The New York Stock Exchange ended Monday a very strong month of October, the best since 1976, ending the session down pending the Fed.
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According to final results, the Dow Jones fell 0.39% to 32,732.95 points, the tech-heavy Nasdaq fell 1.03% to 10,988.15 points and the S
"The market was a bit low today due to, I think, some profit taking ahead of the Central Bank (Fed) monetary meeting which starts on Tuesday," Peter Cardillo of Spartan Capital told AFP.
The analyst pointed out, however, that Wall Street had posted "its best month in 46 years", after suffering a severe fall in September.
In October, the Dow Jones index will therefore have climbed by some 14% after two consecutive months of losses. The Nasdaq gained around 4% and the S
“I suspect that before the two major events of the week, the market will remain in a narrow trading range”, predicted Peter Cardillo, citing on the one hand the monetary meeting of the Fed on Tuesday and Wednesday, on the other the publication of the official employment report on Friday.
On Wednesday, investors will focus on Fed chief Jerome Powell's press conference to see if he distills any clues about the central bank's future intentions.
Many believe the Fed could ease off early next year in its monetary policy tightening.
In the meantime, a new and fourth increase of 75 percentage points in key rates is highly anticipated by the markets.
This outlook has further pushed bond rates up, with ten-year ones rising to 4.05% from 4.01% on Friday. Two-year rates, even more sensitive to Fed overnight rates, crossed 4.48% from 4.41% at the end of the week.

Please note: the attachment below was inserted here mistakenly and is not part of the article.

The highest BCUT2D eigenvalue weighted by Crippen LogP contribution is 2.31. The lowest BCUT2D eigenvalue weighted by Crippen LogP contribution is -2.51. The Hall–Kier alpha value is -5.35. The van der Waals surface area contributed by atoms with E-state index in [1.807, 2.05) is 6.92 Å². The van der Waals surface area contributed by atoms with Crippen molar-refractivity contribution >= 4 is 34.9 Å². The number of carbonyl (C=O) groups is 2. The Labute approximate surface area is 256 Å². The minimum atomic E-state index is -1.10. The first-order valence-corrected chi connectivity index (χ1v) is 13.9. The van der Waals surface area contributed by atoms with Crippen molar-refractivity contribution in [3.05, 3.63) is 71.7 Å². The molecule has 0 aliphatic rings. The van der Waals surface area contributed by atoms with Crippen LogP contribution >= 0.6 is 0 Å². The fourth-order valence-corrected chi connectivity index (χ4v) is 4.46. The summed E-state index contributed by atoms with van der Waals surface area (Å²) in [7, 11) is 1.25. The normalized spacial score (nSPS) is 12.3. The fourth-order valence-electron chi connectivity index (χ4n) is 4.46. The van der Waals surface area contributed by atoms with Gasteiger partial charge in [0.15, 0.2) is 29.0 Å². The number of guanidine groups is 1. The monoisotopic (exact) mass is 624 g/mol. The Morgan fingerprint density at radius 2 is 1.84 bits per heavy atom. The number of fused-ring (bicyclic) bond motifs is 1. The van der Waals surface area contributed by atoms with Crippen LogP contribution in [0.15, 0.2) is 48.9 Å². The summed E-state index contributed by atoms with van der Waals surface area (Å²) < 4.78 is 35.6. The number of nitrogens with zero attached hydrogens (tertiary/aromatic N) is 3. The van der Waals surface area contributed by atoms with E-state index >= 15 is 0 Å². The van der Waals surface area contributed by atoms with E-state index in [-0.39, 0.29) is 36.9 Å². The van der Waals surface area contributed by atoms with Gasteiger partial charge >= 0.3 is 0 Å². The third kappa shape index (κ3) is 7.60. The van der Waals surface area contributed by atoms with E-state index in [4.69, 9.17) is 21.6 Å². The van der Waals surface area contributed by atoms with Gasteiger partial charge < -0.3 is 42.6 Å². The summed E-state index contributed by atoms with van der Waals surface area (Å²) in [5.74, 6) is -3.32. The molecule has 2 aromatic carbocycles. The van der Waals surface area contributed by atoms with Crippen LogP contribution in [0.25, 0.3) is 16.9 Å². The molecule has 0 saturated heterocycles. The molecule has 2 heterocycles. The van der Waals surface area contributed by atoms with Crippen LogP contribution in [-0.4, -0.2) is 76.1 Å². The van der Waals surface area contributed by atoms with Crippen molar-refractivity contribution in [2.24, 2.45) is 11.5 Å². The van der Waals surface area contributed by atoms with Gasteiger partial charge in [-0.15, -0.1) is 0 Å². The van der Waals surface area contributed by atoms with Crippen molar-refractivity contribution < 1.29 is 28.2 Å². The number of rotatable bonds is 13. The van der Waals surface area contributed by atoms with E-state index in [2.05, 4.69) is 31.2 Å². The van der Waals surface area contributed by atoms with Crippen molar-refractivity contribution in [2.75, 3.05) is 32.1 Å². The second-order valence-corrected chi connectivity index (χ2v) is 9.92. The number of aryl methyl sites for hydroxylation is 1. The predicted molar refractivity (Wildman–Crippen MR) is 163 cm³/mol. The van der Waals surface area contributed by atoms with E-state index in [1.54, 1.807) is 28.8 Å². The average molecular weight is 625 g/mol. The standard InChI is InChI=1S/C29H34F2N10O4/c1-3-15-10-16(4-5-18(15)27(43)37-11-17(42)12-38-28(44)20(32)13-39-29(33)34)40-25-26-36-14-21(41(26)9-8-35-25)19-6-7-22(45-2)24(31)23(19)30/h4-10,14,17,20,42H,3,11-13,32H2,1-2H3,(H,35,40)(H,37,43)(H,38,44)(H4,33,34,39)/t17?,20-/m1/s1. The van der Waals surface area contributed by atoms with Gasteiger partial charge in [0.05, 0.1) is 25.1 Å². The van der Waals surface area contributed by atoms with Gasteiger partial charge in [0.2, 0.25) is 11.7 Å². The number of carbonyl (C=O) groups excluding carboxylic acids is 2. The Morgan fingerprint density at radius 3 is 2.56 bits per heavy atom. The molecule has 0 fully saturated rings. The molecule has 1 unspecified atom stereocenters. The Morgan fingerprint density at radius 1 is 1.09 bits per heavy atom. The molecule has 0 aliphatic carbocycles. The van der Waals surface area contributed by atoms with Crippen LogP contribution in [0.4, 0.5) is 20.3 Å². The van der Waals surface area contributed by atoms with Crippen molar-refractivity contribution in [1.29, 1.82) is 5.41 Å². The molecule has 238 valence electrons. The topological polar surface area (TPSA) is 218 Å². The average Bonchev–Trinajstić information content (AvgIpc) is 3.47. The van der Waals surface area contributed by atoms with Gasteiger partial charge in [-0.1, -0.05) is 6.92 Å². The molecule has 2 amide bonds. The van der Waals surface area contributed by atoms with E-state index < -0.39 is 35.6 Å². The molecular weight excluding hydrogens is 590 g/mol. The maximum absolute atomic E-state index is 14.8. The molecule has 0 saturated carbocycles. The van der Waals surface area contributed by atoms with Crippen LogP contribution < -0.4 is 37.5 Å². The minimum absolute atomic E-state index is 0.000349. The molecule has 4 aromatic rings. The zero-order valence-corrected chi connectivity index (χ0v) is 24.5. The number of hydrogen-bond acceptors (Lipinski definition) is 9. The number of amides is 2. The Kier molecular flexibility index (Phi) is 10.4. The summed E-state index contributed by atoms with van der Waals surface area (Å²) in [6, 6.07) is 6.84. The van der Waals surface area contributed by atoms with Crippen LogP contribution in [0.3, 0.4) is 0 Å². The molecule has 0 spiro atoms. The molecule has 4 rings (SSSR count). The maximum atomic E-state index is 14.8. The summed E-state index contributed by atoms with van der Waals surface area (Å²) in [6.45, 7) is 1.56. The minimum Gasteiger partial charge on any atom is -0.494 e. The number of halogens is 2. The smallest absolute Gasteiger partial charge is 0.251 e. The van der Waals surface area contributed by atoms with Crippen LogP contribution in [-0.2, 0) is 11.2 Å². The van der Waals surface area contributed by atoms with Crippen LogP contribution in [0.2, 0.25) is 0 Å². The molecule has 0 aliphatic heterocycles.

But the employment figures could have an even greater influence on the mood of investors on Friday as we watch for the effects of monetary tightening on the labor market.
Analysts expect a slight slowdown in job creation to 220,000, against 263,000 in September, with an unemployment rate of 3.6%, up slightly.
Corporate results remained in the background as the majority of Dow Jones companies announced theirs. We are still waiting in particular for Uber and Pfizer on Tuesday.
China's strict zero-tolerance COVID policy continued to dampen investor sentiment. A Disneyland park in Shanghai has shut down abruptly, confining visitors inside until they test negative for COVID-19.
Tech stocks suffered the most, notably Meta (Facebook, 6.09%) still impacted by shrinking profits and stagnating user numbers. Shares of semiconductor manufacturers were also struggling, such as Intel (-2.20%) and AMD (-3.14%).
iPhone maker Apple fell 1.54% amid news reports of a possible 30% cut in production of the brand's phones at one of the group's largest Chinese factories due to strict measures. anti covid.
Dozens of employees of this factory located in the city of Zhengzhou (center), which employs 200,000 people, fled to escape confinement after the detection of a few cases of the disease.
The title of Twitter has definitively disappeared from the rating after the takeover of the social network by Elon Musk. The New York Stock Exchange had indicated on Friday that it planned to delist after buying back all shares at a price of $54.20 per share, slightly better than the last price ($53.70).
The boss of Tesla dissolved the board of directors of Twitter on Monday and became the sole leader of the social network.